Local filmmaker James Ronald Whitney saw 9/11 unfold right before his very eyes. Armed with a camera, he documented the biggest and most horrific tragedy we have ever faced. But Whitney did not just capture incredible footage, he also created one of the most quintessential movies about 9/11 — “Telling Nicholas.”
The film is a brilliant, heartfelt, and hopeful account of 7-year old Nicholas Lanza’s life after his mother was killed in the Twin Towers. The film begs the question — how do you tell a child that his mom just died?
Another boy whose parent died in the 9/11 attacks is Thanbir Ahmed, a Muslim teenager whose father, a waiter at Windows on the World, also passed away that day.
54 days after the 9/11 attacks, “Telling Nicholas” premiered to critical acclaim. The documentary won an Emmy, was inducted into The Museum of Television and Radio, and was selected by The Academy of Motion Pictures Arts and Sciences as “One of the most outstanding movies of 2002!” It was also included in the Academy’s prestigious documentary series.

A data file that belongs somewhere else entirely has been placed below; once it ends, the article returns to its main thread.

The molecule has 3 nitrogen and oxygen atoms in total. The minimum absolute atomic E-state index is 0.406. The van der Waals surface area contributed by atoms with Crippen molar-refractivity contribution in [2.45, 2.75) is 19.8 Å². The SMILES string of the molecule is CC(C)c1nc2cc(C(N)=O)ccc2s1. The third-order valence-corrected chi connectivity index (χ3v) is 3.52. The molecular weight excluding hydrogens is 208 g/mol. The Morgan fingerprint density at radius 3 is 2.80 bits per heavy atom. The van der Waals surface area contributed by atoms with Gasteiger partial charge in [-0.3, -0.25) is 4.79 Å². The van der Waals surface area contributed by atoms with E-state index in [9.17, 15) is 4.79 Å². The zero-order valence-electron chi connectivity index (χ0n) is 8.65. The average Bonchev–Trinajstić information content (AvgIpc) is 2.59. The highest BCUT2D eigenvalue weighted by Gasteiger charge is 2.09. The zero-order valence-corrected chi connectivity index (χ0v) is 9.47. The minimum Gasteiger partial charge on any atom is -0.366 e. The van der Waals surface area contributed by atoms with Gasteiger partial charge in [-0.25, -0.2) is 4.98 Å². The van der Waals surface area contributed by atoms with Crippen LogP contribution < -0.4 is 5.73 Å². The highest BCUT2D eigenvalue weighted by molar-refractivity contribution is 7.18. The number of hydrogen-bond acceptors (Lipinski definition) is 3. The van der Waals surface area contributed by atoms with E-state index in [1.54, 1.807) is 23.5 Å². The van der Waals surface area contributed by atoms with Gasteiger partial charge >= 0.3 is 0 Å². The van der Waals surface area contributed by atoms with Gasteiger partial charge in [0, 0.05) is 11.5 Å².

Twenty years after the attacks, the film is set for a red carpet encore presentation at the Mary Pickford Theater in Cathedral City. Benefitting Variety the Chldren’s Charity, the event is co-sponsored by the City of Palm Springs and the Greater Palm Springs Realtors (of which Whitney is the current president) and will be held on Saturday, Sept. 11th at 6:30 p.m. Click here to purchase tickets.
Hope and loss, friendships through tragedies, “Telling Nicholas” is a powerful film about the triump of the human spirit. As many as 10,000 children lost a parent on September 11, “Telling Nicholas” is an homage to those kids. This is one 9/11 movie you definitely have to see.